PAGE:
QGmos are not healthy and we dont want them on our food. Can you find something else ?

Gmos are not healthy and we dont want them on our food. Can you find something else ?

AExpert Answer

That's a very good question for me as a farmer who raises GM crops. If the market creates so much demand for something other than the GM corn and soybeans that I'm growing, then I'm sure farmers like me will choose to grow something else. But if you believe foods made with these crops aren't safe, then you have plenty of other options. Certified organic products are out there and are labeled so consumers can know they are buying foods raised under a certain set of rules for production. Voluntary non-GMO labels can be found as well. If people want to avoid GMO foods, then they can seek out these labels.

 

As far as safety goes, I don't happen to share your belief. Consumers do deserve choices and can demand them with their hard-earned dollars, but farmers deserve choices, too. Each farmer should have the freedom to farm how he or she chooses. Right now I'm choosing to use GM crops on most of my acres.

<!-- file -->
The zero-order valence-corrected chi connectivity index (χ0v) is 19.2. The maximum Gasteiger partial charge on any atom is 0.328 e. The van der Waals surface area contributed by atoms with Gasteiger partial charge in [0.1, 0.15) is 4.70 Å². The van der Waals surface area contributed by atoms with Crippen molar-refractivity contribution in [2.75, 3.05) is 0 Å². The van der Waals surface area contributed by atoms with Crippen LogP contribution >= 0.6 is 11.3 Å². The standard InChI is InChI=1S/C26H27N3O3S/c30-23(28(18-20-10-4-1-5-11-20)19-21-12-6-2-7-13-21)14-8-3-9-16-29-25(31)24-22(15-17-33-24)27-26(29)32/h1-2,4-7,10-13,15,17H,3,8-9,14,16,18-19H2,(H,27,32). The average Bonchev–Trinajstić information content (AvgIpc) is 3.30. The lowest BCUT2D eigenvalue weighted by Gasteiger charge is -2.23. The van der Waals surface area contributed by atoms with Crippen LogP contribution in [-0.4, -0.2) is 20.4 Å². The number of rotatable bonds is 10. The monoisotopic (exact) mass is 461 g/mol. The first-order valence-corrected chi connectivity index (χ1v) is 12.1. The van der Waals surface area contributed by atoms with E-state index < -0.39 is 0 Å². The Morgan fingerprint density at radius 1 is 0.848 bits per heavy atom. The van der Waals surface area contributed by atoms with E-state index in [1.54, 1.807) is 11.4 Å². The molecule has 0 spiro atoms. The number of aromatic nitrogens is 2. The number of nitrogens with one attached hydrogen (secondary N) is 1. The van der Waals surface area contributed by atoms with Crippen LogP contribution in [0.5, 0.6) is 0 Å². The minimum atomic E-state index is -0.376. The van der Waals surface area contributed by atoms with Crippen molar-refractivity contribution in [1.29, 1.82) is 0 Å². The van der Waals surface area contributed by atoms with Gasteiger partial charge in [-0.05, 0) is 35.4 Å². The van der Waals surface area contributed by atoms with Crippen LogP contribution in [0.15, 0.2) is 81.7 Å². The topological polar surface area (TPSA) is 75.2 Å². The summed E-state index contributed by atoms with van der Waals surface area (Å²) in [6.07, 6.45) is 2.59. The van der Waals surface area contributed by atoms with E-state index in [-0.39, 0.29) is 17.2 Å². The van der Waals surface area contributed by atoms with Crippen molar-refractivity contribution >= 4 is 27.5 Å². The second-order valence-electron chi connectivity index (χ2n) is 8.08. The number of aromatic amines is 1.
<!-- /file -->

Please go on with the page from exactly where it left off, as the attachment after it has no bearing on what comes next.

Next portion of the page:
Posted on February 2, 2018
A former response to a similar question answered by Dave Kovalic, Regulatory New Technology Lead at Monsanto, also provides information on scientific advancements and how they [Monsanto] affirm safety prior to targeted vector insertion.   “For context, it is important to recognize that random genome insertions have been naturally occurring in crops over the ~10,000-year history of agriculture.  In some crops, more than 90 percent of the genome consists of these... Read More
Posted on February 2, 2018
In terms of the science behind the technology to create GMOs, scientists have a much better understanding how a transgene is delivered and stably integrated into a chromosome (or genome). Many GMO products, such as Bt corn, were made using Agrobacterium cells to deliver useful trait genes into the plant cells. Scientists were able to dissect the different steps of this natural gene delivery system encoded by Agrobacterium. We now have a good understanding of the interactions between... Read More
Posted on February 2, 2018
A former response to a similar question answered by Dave Kovalic, Regulatory New Technology Lead at Monsanto, also provides information on scientific advancements and how they [Monsanto] affirm safety prior to targeted vector insertion.    “For context, it is important to recognize that random genome insertions have been naturally occurring in crops over the ~10,000-year history of agriculture.  In some crops, more than 90 percent of the genome consists of these types... Read More